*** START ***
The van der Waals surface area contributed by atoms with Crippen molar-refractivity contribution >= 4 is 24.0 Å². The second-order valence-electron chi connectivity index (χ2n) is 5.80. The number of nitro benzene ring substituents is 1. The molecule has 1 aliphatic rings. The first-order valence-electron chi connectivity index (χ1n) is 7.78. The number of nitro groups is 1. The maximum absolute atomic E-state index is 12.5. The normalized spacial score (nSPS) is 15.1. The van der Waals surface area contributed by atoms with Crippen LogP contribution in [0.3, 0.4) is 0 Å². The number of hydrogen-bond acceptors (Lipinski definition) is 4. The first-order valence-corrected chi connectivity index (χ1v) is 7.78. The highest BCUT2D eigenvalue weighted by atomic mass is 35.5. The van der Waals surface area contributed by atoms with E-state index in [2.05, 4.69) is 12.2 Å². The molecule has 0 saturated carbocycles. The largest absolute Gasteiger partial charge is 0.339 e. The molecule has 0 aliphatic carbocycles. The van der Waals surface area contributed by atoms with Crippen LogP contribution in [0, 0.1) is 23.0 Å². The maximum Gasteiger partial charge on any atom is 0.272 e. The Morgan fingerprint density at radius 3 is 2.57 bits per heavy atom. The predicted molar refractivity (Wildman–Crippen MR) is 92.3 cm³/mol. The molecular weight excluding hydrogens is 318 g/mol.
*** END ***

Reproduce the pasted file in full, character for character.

The van der Waals surface area contributed by atoms with Crippen molar-refractivity contribution >= 4 is 24.0 Å². The second-order valence-electron chi connectivity index (χ2n) is 5.80. The number of nitro benzene ring substituents is 1. The molecule has 1 aliphatic rings. The first-order valence-electron chi connectivity index (χ1n) is 7.78. The number of nitro groups is 1. The maximum absolute atomic E-state index is 12.5. The normalized spacial score (nSPS) is 15.1. The van der Waals surface area contributed by atoms with Crippen LogP contribution in [0.3, 0.4) is 0 Å². The number of hydrogen-bond acceptors (Lipinski definition) is 4. The first-order valence-corrected chi connectivity index (χ1v) is 7.78. The highest BCUT2D eigenvalue weighted by atomic mass is 35.5. The van der Waals surface area contributed by atoms with E-state index in [2.05, 4.69) is 12.2 Å². The molecule has 0 saturated carbocycles. The largest absolute Gasteiger partial charge is 0.339 e. The molecule has 0 aliphatic carbocycles. The van der Waals surface area contributed by atoms with Crippen LogP contribution in [0, 0.1) is 23.0 Å². The maximum Gasteiger partial charge on any atom is 0.272 e. The Morgan fingerprint density at radius 3 is 2.57 bits per heavy atom. The predicted molar refractivity (Wildman–Crippen MR) is 92.3 cm³/mol. The molecular weight excluding hydrogens is 318 g/mol.